Egypt’s president has inaugurated a new cathedral for the Coptic Orthodox Church and one of the region’s largest mosques in a highly symbolic gesture at a time when Islamic militants are increasingly targeting the country’s minority Christians.

Abdel-Fattah el-Sissi, a general-turned-president, has made sectarian harmony a cornerstone of his rule, fighting Islamic militancy while advocating equality between the overwhelming Muslim majority and Christians, who account for 10% of Egypt’s 100 million people.

“This is a historic and important moment,” said Mr el-Sissi inside the cathedral.

“But we still have to protect the tree of love we planted here together today because seditions never end.”

EgyptEgyptian President Abdel-Fattah el-Sissi, speaks to Coptic Christians (SR/AP)

The Grand Sheikh of Al-Azhar, the world’s primary seat of learning for Sunni Muslims, echoed Mr el-Sissi’s sentiments in comments also made at the cathedral.

The two places of worship, he said, stand as a symbol in the face of “attempts to undermine the country’s stability and sectarian seditions.”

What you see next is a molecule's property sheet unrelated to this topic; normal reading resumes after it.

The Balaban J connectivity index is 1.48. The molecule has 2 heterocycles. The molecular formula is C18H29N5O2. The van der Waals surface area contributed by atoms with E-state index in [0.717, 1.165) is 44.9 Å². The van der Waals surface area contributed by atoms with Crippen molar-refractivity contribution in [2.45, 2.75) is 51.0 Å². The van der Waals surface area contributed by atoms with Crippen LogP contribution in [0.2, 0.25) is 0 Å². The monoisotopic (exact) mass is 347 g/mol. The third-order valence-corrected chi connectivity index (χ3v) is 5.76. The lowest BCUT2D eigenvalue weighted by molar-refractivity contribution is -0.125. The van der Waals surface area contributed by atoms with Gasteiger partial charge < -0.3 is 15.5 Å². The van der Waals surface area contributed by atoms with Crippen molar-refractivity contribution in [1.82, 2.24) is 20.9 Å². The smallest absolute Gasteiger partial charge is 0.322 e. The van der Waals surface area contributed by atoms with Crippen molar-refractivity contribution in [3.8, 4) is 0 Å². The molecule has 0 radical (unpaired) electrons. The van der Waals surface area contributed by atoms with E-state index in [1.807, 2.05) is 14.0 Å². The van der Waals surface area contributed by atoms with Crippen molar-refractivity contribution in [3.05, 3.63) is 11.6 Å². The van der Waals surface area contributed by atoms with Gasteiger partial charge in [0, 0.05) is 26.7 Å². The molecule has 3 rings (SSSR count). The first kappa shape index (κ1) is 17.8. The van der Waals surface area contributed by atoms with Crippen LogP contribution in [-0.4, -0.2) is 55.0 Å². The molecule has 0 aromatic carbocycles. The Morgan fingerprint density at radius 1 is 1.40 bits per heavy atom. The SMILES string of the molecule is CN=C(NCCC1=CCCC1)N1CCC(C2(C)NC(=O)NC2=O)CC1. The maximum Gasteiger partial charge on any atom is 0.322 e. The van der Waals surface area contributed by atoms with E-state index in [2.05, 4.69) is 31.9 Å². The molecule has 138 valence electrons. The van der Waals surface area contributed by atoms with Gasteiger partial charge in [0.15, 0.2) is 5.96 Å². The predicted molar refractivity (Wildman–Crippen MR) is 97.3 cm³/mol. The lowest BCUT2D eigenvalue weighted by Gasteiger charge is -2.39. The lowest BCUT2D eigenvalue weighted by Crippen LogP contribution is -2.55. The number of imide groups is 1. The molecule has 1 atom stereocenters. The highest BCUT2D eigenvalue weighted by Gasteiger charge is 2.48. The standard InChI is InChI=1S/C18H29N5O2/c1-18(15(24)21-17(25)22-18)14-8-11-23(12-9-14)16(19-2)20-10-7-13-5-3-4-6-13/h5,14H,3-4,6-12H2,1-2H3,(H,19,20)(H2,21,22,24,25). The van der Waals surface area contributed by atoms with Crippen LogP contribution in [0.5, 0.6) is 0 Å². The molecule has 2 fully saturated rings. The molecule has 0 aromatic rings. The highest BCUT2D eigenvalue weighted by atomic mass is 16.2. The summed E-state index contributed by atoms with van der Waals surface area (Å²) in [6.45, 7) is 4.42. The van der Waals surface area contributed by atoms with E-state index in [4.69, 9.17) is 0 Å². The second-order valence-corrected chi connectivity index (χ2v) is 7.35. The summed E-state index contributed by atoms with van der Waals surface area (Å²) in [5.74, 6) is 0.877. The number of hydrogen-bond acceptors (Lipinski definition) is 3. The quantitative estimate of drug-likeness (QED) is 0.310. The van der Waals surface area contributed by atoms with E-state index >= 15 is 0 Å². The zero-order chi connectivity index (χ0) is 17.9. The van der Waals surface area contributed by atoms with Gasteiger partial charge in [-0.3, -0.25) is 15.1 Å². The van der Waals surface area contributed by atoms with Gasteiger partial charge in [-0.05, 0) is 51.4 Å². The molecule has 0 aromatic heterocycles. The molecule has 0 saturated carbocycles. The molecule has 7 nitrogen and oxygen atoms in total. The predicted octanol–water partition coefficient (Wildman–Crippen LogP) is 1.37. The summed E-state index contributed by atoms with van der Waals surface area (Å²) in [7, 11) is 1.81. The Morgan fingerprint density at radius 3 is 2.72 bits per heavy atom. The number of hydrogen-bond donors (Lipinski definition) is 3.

Mr el-Sissi’s widely publicised policy to staunch sectarianism, however, has done little to protect Christians in rural Egypt, where Muslim extremists frequently attack their homes and businesses or force them to leave their homes after violent disputes.

Egypt Orthodox ChristmasEgyptian Christians pray during Orthodox Christmas Eve Mass at the Great St Antony Church in Cairo (Amr Nabil/AP)

Critics and activists say discrimination against Christians there is often tolerated by local authorities and branches of the security agencies. Christians also complain of stringent restrictions on the construction of churches.

But Sunday’s opening ceremony in Egypt’s New Administrative Capital, Mr el-Sissi’s brainchild that is located in the desert east of Cairo, stressed what the pro-government media like to call the “unbreakable national fabric” of Christians and Muslims.

Egypt Orthodox ChristmasThe Cross of the Great St Antony Church, right, and the dome of the Great mosque, left, are illuminated (Amr Nabil/AP)

Entertainers and chorus lines took to the stage to sing about the two faiths living peacefully side by side.

Short films on the same topic were also screened.

The ceremony’s presenters portrayed the construction of the cathedral and the mosque, which took 18 months to complete, as a message to humanity.

“It is a message to the whole world that Egypt is a nation for all,” said one presenter.